Tonight at 7.52 when it was 6 degrees Celsius and blowing an icy gale, I took this photo of D’arcey Richard Nottingham Shaw’s name projected onto the Australian War Memorial. It was hard to hold my camera still in the wind, but the photo is not too bad. D’arcey was killed in action on The Somme in France in 1917, yet he has no grave; his remains were never found. On his Roll of Honour card, digitally available on the A.W.M. website, it is noted that D’arcey Shaw’s wounds were the result of being buried twice from bombs bursting near him in Pozières. How ironic that they should write that, when in the end he was buried nowhere.
Because he died defending Australia, his name was written in light for 30 seconds tonight, perhaps for my benefit alone. As far as I know, none of his other family members live in Canberra. Since I’m just ten minutes away, it’s easy to whip down to the Memorial and see the names when they come up between sunset and sunrise.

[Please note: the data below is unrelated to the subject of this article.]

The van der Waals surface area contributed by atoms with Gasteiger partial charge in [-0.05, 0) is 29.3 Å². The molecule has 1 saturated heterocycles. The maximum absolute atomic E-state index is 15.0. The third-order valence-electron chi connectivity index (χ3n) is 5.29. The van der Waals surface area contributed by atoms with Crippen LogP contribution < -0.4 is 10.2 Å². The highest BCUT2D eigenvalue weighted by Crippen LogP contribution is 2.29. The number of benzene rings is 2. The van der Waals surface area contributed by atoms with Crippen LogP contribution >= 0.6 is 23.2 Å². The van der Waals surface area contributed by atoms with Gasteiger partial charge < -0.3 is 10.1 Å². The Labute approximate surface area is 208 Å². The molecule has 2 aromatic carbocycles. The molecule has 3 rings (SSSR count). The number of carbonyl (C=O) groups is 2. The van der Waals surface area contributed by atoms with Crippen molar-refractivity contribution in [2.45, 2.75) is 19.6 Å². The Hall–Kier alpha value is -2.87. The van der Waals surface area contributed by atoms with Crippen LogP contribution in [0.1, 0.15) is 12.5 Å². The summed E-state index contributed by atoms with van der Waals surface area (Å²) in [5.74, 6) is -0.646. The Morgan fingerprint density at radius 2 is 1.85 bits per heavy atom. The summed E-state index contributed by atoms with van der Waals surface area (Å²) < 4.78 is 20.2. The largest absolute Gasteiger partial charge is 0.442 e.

D’arcey was my grandfather’s cousin. I want to remember him and his two brothers who also died in France, in the war to end all wars, because my grandfather was there too, but he didn’t die.
Nineteen-year-old D’arcey was the second son in his family to be killed in France. The first one was George, and there would be a third, Frank Percy Shaw, whose name was projected onto the War Memorial on 21st June, a night that was cool but not freezing like tonight. I wrote about him here.
As I was leaving around the back of the Memorial I saw four kangaroos standing guard in the dark. They’re delightful at a distance and are happy to be photographed from a car window, but if I’d got out and approached them they would have either hopped away or hopped towards me and treated me as an enemy.
The next date that I will have a relative’s name up for viewing is in early spring. I’m happy knowing it won’t be another chilling evening.